As much as we report on the electrification of the automobile, it's important to remember that electric cars need to be charged somehow, and with a huge amount of the electricity in the world coming from less-than-clean power sources, alternatives must be found. Solar power is one such alternative, and energy from the sun can be captured by either using PV cells or through solar-thermal technology, which focuses the sun's rays on a fixed point, heating fluids and powering turbines. Solar-thermal company Ausra believes that soon they will be able to provide enough power for 90 percent of the homes in the U.S. along with an entire fleet of electric cars using their Compact Linear Fresnel Reflector technology. Wouldn't that be nice!

As intriguing as solar-thermal technology already is, there are hurdles to overcome. Some question how well the successful small power plants will scale to become large providers of energy. The biggest question, though, remains how to store the heat generated throughout the day so that power can be made throughout the night as well. Until these questions are adequately answered, solar-thermal technology is likely to remain a small player against the established players, including coal.

[Source: Wired Science]

Study: Solar Thermal Power Could Supply Over 90 percent of U.S. Grid Plus Auto Fleet

New scientific findings from Ausra show solar can affordably power our cars, homes, factories and economy

PALO ALTO, Calif.-March 6, 2008-Ausra Inc., the developer of utility-scale solar thermal power technology, has published a peer-reviewed study showing that over 90 percent of the U.S. electric grid and auto fleet's energy needs could be met by solar thermal power.

Solar power is the nation's largest primary renewable energy resource, offering many times total U.S. energy needs. Solar thermal power stations use fields of mirrors to capture the sun's energy as heat to boil water and drive steam turbines. Solar thermal's low-cost, efficient heat storage makes solar thermal power uniquely able to provide a reliable energy supply from ever-varying sunshine.

The Department of Energy's Energy Information Administration projects over 70 percent total growth in the nation's electricity demands by 2025, and analysts predict a further increase in electricity needs as plug-in electric hybrid vehicles come to the market.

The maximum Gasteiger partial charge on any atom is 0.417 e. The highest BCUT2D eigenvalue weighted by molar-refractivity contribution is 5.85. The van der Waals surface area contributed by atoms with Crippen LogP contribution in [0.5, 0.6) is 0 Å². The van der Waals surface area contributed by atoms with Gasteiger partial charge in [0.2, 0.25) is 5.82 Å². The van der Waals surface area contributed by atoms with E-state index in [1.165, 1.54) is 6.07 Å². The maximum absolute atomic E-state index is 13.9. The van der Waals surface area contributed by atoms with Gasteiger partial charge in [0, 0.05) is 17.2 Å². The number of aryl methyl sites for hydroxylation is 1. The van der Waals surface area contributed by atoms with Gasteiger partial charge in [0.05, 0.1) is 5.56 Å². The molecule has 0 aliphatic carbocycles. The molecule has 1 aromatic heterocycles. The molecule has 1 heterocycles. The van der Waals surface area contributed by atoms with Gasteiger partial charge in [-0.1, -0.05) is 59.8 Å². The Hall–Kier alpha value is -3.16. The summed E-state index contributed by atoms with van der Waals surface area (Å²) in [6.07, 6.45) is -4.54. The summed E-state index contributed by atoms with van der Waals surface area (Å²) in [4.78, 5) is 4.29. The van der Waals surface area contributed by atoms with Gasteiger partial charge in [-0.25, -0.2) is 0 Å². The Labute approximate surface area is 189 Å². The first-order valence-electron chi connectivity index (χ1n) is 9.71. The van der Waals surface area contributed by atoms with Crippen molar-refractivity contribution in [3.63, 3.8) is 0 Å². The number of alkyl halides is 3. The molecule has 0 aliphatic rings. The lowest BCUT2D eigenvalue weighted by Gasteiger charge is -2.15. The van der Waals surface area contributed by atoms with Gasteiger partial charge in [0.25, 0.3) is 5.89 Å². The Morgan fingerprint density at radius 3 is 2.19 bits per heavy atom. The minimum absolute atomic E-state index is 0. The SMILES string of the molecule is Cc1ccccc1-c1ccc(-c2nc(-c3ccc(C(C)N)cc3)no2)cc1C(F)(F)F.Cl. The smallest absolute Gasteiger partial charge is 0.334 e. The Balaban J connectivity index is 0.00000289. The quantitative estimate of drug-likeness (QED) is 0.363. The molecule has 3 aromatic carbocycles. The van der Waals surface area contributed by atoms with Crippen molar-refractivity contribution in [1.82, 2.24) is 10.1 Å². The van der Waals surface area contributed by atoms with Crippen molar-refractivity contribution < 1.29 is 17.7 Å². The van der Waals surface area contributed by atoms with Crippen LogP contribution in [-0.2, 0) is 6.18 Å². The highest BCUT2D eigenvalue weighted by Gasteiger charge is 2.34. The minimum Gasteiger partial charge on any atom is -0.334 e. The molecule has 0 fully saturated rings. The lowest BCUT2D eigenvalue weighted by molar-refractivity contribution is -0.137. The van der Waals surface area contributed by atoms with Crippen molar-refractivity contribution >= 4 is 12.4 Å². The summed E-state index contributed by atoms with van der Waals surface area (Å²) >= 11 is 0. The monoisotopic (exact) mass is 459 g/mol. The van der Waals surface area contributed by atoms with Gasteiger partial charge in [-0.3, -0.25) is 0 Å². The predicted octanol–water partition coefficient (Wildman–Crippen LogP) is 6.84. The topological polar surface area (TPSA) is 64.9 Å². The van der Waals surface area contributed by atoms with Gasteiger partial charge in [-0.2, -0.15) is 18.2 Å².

"The U.S. could nearly eliminate our dependence on coal, oil and gas for electricity and transportation, drastically slashing global warming pollution without increasing costs for energy," said David Mills, chief scientific officer and founder at Ausra. "This new study shows that our daily and annual energy needs closely match the energy production potential from solar thermal power plants with heat energy storage, and our models show solar thermal power will cost less than continuing to import oil."

Mills is the inventor of the absorber surfaces used in the majority of the world's solar hot water heaters and the pioneer of Ausra's compact linear Fresnel (CLFR) technology. He presented his findings yesterday at the IEA SolarPACES solar research conference in Las Vegas (http://solarpaces.org). He co-authored the new paper with Robert Morgan, Ausra's chief development officer. A copy of the complete findings can be found at http://ausra.com/technology/reports.html.

Converting the national electricity grid to solar thermal power would reduce overall American global warming pollution by 40 percent. The combination of plug-in hybrids and solar thermal power would eliminate the importation of 13 million barrels of fuel per day. The study finds that because the seasonal and daily patterns of solar radiation already correlate strongly with electricity use, just 16 hours of thermal storage can provide reliable, load-following electric power.

"Near-zero pollution technology has to replace most of our current electricity generation by mid-century to prevent the worst global warming outcomes," said Stephen Schneider of Stanford University, who was a principal author of the 2007 Intergovernmental Panel on Climate Change Synthesis Report. "We've got to cut pollution 80 percent by mid-century, and that means transforming both our electric power and transportation sectors."

Solar thermal power complements other technologies such as wind, solar photovoltaic and geothermal generation. "Historically, our country has moved rapidly to build generation to meet market opportunities and grid needs," said Robert E. Fishman, Ausra's chief executive officer. "Between 1996 and 2005, the decade of gas, we built over 250 gigawatts of natural gas-fired power plants, a quarter of total U.S. generating capacity. As the solar thermal power industry moves to scale now, we are entering the decade of solar and building a reliable, affordable source of power to meet both the needs of our growing economy and the challenge of eliminating pollution."

About Ausra Ausra Inc. develops and deploys utility-scale solar thermal power technology to serve global electricity needs in a dependable, market competitive, environmentally responsible manner. Located in Palo Alto, Calif., Ausra is a privately held company funded by Khosla Ventures and Kleiner, Perkins, Caufield & Byers. To learn more about Ausra and solar thermal power in general, visit www.ausra.com.


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